They say it's better to give than to receive, but They haven't been to the mall lately.
Americans are doing more and more holiday shopping for themselves, data over the last decade show, even as planned gift-buying for family members has stayed steady.
The reasons are complicated, including a recession that has transformed what used to be a magical few days of strolling past Santa-themed window displays into a weeks-long, competitive fire sale. But experts on consumer psychology say a major cultural shift has been building: It has now become acceptable, even necessary, to give ourselves treats and rewards all year long. We're ripe for a new generation of ads like J. Crew's "To: You, From: You," or bareMinerals' "What's your gift?"
Is the old-fashioned concept of the gift, that emblem of humility, in danger?
During a recent afternoon at the Pentagon City mall in Arlington, Va., one person after another first said he or she was there to buy gifts for others, then sheepishly showed off a haul for Numero Uno.
"I was supposed to be holiday shopping," said Katrina Wyder-Flowers, 47, as she removed two big boxes from a bag next to her lunch table. Out came a pair of blue leather boots, then a pair of mahogany ones, both with super-high heels. "I love a bargain."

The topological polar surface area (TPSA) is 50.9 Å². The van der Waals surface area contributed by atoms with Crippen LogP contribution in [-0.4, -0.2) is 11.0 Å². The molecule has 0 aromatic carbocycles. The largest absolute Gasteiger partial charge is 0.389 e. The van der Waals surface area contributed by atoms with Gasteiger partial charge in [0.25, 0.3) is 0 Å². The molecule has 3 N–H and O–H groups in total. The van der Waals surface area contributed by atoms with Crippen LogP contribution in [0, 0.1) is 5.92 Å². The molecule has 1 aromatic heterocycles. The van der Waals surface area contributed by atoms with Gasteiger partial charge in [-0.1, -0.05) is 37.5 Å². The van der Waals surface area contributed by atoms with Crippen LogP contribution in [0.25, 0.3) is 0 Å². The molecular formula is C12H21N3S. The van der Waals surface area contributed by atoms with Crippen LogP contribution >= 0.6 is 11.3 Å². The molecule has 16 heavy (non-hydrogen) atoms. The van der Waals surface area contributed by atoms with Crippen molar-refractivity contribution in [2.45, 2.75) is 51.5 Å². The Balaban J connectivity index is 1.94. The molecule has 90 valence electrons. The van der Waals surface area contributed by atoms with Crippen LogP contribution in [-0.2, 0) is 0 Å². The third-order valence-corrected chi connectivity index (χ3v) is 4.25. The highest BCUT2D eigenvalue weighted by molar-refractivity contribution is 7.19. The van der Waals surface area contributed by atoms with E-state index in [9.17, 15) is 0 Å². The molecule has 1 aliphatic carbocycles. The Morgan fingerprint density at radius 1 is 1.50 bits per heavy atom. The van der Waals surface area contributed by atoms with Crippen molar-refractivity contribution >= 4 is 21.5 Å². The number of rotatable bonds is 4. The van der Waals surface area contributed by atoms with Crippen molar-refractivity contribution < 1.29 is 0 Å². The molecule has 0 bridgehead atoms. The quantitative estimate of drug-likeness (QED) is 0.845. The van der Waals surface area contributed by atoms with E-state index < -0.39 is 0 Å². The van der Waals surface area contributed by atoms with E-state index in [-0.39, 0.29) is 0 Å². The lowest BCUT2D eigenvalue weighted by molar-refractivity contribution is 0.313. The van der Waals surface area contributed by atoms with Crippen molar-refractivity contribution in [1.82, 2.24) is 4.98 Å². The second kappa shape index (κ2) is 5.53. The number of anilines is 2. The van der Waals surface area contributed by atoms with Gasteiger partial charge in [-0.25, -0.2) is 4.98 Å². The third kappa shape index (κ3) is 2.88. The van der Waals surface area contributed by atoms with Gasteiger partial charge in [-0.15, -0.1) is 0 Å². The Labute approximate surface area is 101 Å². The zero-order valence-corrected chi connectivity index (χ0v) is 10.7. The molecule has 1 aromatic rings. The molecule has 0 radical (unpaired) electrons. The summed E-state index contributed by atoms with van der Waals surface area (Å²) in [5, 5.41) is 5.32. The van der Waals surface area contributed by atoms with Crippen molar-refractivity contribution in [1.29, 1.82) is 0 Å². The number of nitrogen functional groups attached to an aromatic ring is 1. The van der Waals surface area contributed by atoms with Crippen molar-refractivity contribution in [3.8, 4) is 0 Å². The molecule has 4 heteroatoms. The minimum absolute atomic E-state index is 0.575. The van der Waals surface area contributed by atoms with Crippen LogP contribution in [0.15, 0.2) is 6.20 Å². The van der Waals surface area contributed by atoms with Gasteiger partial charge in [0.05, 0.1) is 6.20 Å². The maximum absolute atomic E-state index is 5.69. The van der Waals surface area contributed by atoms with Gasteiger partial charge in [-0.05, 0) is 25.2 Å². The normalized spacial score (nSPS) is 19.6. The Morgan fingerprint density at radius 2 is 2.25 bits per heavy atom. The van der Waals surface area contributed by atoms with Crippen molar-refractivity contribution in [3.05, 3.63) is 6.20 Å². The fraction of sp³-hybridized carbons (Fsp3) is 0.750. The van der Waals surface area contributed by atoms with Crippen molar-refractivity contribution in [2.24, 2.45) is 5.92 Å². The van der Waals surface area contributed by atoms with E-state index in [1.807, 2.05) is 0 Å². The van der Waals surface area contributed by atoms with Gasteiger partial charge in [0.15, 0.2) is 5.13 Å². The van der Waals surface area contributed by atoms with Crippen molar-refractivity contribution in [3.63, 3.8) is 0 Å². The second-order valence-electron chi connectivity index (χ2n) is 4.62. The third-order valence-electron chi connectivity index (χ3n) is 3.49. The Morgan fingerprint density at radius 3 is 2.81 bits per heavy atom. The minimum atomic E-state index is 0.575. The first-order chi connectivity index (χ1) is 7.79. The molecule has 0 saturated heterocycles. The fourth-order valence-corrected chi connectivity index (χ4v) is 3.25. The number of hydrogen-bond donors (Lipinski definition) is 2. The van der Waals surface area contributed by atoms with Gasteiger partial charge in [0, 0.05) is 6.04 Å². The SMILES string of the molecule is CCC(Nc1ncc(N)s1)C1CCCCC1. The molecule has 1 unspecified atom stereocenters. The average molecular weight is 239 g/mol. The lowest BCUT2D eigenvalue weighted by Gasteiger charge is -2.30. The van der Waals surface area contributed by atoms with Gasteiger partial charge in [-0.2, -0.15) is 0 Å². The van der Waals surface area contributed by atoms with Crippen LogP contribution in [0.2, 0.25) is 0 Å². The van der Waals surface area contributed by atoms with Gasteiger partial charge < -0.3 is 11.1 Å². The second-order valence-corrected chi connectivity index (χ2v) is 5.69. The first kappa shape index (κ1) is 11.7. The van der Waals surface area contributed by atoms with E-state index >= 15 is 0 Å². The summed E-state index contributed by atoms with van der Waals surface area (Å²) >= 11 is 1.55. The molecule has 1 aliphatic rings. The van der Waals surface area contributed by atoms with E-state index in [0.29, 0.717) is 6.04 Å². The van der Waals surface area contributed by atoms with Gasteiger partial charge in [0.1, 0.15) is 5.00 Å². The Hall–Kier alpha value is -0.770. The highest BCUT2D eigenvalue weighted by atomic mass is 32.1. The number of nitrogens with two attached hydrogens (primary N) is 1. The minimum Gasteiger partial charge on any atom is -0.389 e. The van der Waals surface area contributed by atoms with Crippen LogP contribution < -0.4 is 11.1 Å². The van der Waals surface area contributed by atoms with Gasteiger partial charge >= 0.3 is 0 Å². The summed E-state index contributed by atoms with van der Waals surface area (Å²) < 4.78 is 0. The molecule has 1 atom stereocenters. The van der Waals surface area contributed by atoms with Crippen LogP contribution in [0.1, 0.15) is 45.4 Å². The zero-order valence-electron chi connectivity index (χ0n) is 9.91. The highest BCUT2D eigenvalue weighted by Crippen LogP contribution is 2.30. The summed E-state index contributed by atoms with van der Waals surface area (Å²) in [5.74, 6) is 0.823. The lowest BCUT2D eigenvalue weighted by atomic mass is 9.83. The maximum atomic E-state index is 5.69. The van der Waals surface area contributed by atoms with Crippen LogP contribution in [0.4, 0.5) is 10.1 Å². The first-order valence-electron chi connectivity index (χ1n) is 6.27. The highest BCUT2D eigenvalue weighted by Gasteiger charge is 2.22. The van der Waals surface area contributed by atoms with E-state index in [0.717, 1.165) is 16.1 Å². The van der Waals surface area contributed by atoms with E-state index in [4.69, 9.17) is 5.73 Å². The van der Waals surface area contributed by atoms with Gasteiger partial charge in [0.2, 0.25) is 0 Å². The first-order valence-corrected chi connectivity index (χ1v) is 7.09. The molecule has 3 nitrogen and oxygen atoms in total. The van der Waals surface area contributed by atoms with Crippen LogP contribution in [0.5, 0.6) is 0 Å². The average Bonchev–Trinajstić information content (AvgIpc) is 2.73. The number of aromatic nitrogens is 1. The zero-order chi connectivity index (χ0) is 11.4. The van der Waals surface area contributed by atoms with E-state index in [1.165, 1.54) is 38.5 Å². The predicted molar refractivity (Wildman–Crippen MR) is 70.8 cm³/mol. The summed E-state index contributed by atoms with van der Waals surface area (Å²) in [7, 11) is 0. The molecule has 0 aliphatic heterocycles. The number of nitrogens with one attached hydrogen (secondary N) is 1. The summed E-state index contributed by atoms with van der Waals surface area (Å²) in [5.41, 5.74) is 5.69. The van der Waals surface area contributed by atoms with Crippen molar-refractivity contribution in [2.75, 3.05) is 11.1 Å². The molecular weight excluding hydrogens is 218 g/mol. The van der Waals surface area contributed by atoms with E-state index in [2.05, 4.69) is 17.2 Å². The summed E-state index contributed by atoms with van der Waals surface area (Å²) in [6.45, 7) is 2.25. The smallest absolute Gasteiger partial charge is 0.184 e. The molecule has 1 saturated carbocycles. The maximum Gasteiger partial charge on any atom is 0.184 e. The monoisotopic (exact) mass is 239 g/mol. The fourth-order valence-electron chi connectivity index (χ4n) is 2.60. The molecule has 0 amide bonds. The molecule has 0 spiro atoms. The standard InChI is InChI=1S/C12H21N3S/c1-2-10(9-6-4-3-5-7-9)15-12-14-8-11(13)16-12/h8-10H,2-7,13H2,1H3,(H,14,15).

Some retail experts call this "gift conversion" - when you wind up buying for yourself after ostensibly going out to shop for someone else. Americans hear "Christmas" and think "massive bargain-shopping for all the stuff I didn't get during the year."
A driver of what retailers refer to as "self-gifting" is the tough economy, which has transformed holiday retailing. There have been Black Friday sales for decades, but in the past, December was the month when retailers charmed customers with displays rather than hitting them with sales pitches. "The conventional wisdom was: Why mark things down at the height of the season?" said Adam Hanft, a branding and marketing consultant.
Selling has become more aggressive and more democratic as retailers compete for fewer dollars.
The result: The percentage of people who said in October that they planned to take advantage of sales and buy for themselves has climbed steadily.